By working with one team of advisors, not only are your assets more likely to be managed in alignment with your estate plan, but the consistent oversight of your overall wealth plan also fosters a more efficient plan-monitoring process – meaning issues are identified more quickly, leading to timely adjustments that may prevent pitfalls down the line.

Failing to Review Your Existing Estate Plan

If you already have an estate plan in place – especially one created years ago – it’s important to remember that ironically, estate plans are “living” documents. Major life events (such as a death, marriage, birth, divorce, changes in your financial situation, or even legislative changes) could impact your estate and the direction of your wealth.

An outdated estate plan can lead to increased tax (and other) liabilities, or diminished protection of the wealth you’ve worked so hard to secure. It is also another way to create conflict between family members if it is not properly updated to account for relevant changes. Reviewing your estate plan at least every three years, and especially after a major life event occurs, can ensure your wealth is protected in an efficient and effective manner.

Under-Utilizing Trusts

While trusts are often utilized as a primary estate planning vehicle for a number of reasons, they do not constitute a comprehensive estate plan and should not be considered a substitute for a will – rather, they should be designed in conjunction with your will and other estate planning documents to complete your estate plan.

Trusts allow high-net-worth individuals to assign management of wealth to a trustee upon his or her death. This trustee is responsible for distributing the trust’s assets according to pre-determined terms. There are many types of trusts that may help you to carry out your unique estate planning objectives, including trusts focused on charitable giving, providing for those with special needs, and estate tax minimization.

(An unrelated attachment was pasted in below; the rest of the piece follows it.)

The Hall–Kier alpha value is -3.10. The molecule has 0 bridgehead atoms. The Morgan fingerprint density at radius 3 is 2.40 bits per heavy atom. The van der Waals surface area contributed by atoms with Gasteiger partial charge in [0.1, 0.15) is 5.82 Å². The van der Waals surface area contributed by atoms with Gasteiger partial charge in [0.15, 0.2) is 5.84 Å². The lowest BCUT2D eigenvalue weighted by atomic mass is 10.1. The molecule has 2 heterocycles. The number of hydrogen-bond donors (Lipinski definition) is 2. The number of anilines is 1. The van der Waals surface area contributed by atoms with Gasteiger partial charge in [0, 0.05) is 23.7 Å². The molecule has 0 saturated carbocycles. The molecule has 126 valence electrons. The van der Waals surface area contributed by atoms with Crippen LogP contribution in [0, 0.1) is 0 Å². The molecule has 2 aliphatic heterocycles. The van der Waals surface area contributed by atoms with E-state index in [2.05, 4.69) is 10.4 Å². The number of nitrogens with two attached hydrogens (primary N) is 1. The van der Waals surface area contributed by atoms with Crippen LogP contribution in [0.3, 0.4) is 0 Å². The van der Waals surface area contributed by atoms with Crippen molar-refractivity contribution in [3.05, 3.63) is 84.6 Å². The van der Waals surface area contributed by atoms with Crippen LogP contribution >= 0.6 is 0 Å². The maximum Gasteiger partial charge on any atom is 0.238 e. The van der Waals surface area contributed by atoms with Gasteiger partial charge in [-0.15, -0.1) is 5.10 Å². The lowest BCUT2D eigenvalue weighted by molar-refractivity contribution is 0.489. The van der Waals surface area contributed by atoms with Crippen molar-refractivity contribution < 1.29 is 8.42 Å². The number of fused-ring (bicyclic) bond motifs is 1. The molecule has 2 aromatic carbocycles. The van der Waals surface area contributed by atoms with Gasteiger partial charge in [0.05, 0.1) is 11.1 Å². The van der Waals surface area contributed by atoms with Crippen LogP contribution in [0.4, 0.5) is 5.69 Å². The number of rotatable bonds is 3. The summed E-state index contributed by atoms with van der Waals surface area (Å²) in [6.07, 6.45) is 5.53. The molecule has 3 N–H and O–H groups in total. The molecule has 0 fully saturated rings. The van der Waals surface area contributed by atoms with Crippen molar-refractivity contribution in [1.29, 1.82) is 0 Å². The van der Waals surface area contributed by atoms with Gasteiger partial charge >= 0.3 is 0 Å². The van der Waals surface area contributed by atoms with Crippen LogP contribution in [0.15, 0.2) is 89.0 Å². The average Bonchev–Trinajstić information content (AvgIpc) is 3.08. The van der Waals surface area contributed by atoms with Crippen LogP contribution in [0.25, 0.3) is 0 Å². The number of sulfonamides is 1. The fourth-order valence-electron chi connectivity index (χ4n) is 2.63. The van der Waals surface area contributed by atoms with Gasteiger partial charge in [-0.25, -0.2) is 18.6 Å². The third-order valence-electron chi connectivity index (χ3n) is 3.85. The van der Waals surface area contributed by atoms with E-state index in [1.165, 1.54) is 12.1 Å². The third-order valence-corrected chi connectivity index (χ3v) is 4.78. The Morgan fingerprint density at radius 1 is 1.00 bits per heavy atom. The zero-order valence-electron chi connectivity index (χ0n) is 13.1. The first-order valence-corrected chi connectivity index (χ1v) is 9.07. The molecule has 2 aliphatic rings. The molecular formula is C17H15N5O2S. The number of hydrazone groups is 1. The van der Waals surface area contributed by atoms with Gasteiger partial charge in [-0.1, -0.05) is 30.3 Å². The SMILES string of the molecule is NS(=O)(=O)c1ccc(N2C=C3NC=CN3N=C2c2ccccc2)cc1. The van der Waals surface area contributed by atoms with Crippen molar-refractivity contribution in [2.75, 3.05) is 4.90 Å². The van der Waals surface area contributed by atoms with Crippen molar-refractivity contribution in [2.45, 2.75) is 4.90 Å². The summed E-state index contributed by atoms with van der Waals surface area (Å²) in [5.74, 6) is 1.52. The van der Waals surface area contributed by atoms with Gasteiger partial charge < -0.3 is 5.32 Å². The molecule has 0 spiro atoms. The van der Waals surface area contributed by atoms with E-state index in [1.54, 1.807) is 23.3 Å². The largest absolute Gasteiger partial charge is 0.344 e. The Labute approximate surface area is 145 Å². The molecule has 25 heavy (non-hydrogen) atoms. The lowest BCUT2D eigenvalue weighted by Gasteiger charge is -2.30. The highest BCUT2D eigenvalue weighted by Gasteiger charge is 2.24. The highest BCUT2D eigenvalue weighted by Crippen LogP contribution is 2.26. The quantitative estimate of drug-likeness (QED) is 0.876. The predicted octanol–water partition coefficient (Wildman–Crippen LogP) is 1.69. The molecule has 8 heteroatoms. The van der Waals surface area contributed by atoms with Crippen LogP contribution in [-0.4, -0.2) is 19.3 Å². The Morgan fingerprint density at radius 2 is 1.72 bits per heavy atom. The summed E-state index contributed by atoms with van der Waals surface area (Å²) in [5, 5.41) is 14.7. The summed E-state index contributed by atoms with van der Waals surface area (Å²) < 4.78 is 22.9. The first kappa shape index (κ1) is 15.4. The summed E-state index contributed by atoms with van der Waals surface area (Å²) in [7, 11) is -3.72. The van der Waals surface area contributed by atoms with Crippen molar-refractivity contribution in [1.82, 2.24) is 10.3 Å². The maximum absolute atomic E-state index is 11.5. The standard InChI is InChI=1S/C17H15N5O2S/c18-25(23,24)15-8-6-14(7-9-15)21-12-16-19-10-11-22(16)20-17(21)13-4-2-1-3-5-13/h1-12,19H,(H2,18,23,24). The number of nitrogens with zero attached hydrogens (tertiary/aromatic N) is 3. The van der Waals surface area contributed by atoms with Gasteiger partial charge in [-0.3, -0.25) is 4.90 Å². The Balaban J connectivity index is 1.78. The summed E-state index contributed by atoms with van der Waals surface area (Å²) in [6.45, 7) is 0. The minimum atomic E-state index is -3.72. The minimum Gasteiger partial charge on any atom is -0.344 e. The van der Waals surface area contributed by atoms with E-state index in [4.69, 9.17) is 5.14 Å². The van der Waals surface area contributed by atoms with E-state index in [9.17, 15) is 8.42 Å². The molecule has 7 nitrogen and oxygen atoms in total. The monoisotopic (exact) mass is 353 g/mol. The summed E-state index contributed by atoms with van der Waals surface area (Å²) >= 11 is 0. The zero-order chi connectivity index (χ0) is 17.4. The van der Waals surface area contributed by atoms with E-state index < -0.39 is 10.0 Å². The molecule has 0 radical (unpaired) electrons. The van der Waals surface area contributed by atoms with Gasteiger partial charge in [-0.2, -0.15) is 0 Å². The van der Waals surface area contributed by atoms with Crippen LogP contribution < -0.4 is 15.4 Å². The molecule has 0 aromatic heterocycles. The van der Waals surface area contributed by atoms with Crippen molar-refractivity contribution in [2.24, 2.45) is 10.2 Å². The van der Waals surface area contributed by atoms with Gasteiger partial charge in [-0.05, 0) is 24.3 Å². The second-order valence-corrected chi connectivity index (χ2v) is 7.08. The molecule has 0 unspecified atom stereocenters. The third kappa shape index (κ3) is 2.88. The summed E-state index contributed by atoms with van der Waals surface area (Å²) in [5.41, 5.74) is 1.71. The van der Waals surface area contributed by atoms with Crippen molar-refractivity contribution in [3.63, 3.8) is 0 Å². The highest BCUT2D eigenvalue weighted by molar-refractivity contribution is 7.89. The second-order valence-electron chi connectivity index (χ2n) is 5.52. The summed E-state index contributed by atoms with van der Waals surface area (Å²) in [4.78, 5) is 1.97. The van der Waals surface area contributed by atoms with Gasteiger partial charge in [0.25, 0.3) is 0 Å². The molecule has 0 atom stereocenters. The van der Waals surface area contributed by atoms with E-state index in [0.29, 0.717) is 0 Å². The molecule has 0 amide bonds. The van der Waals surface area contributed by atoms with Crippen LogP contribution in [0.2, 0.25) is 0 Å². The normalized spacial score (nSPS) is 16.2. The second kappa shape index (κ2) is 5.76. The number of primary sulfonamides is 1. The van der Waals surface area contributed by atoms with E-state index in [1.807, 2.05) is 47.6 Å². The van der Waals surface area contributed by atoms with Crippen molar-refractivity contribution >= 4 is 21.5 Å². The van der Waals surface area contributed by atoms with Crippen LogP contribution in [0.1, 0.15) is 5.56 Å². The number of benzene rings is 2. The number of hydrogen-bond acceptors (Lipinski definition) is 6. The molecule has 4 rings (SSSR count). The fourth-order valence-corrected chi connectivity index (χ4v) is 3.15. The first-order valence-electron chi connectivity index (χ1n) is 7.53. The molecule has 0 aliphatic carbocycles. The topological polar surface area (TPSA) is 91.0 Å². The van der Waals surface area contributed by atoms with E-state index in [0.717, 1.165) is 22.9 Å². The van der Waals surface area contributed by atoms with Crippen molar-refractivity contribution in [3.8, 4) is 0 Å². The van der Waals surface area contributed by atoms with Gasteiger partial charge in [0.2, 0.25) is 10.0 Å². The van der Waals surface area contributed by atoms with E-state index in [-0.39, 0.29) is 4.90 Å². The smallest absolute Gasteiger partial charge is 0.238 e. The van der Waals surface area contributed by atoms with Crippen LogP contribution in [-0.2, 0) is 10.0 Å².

Failing to Select the Best Trustee or Executor

Naming a trustee or executor is one of the most significant decisions you’ll make when designing your estate plan, due to the complex nature of the named individual’s responsibilities. There are several factors to consider when choosing a trustee, including the potential for conflict among family members about the decision, and whether the named individual has the capacity to fulfill the role effectively. Responsibilities for both trustees and executors can include but certainly aren’t limited to opening financial accounts, approving investment decisions, distributing assets, filing tax returns, and of course acting in your best interest, or the best interest of your beneficiaries.

It’s not uncommon for an individual to quickly choose one child or sibling over another, given their relationship, professional occupation, personality, accessibility, or other prominent factors. Open discussions with your family members about these important decisions may solidify your choices, or even surprise you.

If you are uncomfortable with the prospect of a family member or friend fulfilling the role of trustee, you also have the option of hiring a professional trustee who will oversee your trust in a fiduciary capacity.

High-net-worth individuals and families have more complex estate planning needs than others. The tax landscape in which your wealth exists is a complex and ever-changing one. Federal and state estate tax laws also change frequently, and you should be aware of how those changes can impact your estate plan. Communication, careful thought, and technical expertise from qualified estate planning attorneys and wealth advisors are imperative in avoiding these common estate planning mistakes.